With the release of iPhone 12 and Magsafe accessories, lots of companies are trying to come up with new ideas to make accessories using this new “standard”. One on my wish list is the Magsafe wireless car charger. At time of this writing, Belkin offers the “Magsafe Car Vent Mount Pro”, which is just a car mount that will NOT wirelessly charge your iPhone 12 (you still need to connect the charger to the phone). This makes the ESR HaloLock (Magsafe-compatible) Wireless Car Charger Mount the world’s first.
On a side note, it is interesting to see so many articles titled the “BEST Magsafe Car Charger” and alike. The fact is, these articles talk about the ONLY Magsafe car chargers available now, not the “best”. These are click bates.
You get the ESR car charger, a vent clamp, a 1-meter USB-C to USB-A cable, and the user manual.
The wireless charging capability includes 5W, 7.5W, and up to 10W. As per the user manual, wireless-charging-capable iPhones can charge at up to 7.5W while 10W is meant for Android phones. This appears to be the case for any non-Apple wireless chargers, so it didn’t come as a surprise.
For input, this unit supports up to 2A at 9V (18W), via both QC and PD. Since the cable supplied is USB-C to USB-A, you should consider a QC charger. If you intend to use a PD charger, you will need a USB-C to C cable.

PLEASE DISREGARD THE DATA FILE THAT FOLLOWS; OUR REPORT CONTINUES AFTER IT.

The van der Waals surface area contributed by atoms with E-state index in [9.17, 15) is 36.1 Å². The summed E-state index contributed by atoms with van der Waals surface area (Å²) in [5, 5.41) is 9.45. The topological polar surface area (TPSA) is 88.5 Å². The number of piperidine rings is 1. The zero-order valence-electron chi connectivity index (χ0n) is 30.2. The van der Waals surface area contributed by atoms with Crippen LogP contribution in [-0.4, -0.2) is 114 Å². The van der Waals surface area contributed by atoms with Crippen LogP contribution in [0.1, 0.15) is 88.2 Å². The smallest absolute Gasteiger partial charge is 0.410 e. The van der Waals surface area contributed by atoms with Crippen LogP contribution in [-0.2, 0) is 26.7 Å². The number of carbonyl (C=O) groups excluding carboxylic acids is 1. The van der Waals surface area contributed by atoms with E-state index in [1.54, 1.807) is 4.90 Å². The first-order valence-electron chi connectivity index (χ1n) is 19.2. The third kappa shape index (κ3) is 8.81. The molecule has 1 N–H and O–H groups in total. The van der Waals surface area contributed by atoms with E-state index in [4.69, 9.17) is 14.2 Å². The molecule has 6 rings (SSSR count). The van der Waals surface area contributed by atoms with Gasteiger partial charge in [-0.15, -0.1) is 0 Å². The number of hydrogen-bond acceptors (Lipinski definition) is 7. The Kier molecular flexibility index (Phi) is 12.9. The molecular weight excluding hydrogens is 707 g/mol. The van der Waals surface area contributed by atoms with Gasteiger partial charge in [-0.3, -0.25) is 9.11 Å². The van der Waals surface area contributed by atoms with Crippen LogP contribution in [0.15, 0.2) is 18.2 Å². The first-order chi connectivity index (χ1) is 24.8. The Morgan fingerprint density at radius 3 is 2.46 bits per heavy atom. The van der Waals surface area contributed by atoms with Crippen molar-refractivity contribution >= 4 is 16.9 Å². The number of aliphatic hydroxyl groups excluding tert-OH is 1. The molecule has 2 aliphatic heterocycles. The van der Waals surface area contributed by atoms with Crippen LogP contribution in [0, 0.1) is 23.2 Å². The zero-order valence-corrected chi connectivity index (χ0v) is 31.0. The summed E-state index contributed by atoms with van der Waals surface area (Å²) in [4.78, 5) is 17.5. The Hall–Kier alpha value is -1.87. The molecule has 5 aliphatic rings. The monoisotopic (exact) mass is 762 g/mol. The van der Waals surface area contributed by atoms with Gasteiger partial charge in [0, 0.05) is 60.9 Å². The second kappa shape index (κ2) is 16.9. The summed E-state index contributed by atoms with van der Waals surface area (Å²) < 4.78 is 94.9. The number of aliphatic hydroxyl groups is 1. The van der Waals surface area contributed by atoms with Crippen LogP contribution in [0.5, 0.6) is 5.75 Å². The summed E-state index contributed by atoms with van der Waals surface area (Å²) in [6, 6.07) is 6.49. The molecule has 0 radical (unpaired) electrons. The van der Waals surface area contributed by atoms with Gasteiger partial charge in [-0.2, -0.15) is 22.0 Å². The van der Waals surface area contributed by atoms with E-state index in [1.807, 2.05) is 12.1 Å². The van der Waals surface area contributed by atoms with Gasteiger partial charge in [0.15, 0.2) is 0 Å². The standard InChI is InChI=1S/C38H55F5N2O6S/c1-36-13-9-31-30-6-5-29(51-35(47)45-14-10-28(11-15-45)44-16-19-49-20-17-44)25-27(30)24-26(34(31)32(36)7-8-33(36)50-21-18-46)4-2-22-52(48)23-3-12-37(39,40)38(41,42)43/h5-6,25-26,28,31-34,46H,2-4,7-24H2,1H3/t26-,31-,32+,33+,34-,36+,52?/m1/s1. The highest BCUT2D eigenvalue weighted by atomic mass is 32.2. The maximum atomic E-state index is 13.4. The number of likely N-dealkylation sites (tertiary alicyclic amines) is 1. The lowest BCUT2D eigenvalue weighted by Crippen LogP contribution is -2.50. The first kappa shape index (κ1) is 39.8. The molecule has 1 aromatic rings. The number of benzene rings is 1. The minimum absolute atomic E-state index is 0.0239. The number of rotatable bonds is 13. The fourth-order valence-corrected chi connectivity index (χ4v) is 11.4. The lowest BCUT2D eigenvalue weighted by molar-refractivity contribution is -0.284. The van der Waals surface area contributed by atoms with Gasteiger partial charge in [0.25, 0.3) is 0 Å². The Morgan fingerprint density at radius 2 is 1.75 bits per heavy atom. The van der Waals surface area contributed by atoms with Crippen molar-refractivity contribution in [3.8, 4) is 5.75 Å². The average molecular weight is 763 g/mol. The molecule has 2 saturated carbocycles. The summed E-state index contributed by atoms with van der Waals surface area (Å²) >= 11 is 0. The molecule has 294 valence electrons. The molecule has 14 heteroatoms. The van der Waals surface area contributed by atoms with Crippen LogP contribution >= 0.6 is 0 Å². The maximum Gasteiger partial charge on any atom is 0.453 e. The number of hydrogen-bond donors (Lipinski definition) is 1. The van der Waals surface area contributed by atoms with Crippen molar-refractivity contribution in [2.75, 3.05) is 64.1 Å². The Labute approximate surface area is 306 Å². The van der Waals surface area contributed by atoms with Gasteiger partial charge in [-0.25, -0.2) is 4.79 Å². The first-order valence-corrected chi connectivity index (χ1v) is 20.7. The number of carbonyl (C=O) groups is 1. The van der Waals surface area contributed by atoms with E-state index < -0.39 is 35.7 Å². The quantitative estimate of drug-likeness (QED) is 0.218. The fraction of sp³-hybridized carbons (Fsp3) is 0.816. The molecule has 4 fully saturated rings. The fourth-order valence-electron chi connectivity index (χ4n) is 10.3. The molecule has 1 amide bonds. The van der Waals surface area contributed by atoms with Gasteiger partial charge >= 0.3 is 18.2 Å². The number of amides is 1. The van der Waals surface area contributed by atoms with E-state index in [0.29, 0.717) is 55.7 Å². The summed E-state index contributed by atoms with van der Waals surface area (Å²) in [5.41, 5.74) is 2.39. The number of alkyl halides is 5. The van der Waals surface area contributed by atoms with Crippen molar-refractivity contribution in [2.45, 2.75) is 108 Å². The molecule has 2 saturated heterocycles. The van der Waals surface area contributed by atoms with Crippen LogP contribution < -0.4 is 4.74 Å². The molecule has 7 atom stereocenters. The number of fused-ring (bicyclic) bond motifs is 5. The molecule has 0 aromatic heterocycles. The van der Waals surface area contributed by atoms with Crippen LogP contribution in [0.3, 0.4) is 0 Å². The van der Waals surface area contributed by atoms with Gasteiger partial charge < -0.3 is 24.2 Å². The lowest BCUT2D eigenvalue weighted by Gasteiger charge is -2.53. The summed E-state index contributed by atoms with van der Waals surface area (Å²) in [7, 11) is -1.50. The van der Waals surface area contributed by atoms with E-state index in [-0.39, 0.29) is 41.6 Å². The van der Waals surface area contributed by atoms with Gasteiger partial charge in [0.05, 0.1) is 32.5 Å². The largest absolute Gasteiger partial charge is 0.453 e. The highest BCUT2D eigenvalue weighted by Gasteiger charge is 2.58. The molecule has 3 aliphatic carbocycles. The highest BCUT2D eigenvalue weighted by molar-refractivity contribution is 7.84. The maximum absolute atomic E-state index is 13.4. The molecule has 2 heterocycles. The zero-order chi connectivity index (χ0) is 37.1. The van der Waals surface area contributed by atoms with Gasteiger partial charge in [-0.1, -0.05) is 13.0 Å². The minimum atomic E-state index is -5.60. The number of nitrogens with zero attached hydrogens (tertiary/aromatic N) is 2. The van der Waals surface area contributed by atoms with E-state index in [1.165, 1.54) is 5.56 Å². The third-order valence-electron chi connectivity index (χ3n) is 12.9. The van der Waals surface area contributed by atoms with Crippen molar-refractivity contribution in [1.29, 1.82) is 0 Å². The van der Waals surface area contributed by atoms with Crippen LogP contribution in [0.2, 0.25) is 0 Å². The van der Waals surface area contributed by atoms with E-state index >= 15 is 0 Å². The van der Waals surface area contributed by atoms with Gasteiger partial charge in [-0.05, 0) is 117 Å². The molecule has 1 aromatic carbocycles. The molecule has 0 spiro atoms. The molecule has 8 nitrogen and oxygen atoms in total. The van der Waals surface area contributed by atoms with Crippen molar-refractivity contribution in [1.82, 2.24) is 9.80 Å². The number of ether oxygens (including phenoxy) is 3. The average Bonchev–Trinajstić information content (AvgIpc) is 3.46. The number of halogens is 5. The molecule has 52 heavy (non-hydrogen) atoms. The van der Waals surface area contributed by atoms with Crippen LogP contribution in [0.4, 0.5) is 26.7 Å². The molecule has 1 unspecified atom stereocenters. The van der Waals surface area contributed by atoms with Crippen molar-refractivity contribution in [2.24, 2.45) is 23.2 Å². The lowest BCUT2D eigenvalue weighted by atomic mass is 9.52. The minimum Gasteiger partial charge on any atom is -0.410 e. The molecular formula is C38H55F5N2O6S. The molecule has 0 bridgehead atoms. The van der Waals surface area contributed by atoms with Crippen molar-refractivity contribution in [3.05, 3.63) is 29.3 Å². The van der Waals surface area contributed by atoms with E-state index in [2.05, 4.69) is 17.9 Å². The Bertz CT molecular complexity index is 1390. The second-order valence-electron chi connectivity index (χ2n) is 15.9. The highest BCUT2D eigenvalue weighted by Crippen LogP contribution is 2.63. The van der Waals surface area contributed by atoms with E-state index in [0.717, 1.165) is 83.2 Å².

Did you notice the phrase “Magsafe-compatible” in the opening paragraph? The ESR wireless charger is not an official “Magsafe” charger. Rather, the placement of the magnets follow the Magsafe design so it is compatible with Magsafe cases. ESR’s own HaloLock cases are pretty much just a rebranding of Magsafe, but cheaper. To work with the charger, you must have a case-less iPhone 12, or iPhone 12 in Apple’s Magsafe case or ESR’s own HaloLock case. If you want to use other phones, consider using this magnet addon, which should work for most “soft” cases on any phone.
We usually mount our phone through the car vent, dash, cup holder, or rare-view mirror. Here is an excellent article that talks about the pros and cons of these various mounting locations. The ESR unit is meant for mounting through the car vent. On my Honda Accord, it is the perfect spot for my personal take. Not all vents are compatible so if you have a non-standard car vent, do some research before you buy any vent mount.
This vent clamp is much better than my previous car mount. Other than the main “clamp”, there’s a bottom piece that prevents the clamp itself from tipping downward. This was an issue with all of my previous car mounts. The ESR design really solved that problem.
Because the phone will magnetically align the charging coil you just need to get the phone close to the mount, and you will feel a satisfying click when connected. You can mount it portrait or landscape without needing to adjust anything. All you do is rotate your phone that’s magnetically held by the charger and you can set up your phone at any angle. I can see some practical yet unsafe use of this feature. You can possibly (but please don’t) watch a movie while on the road.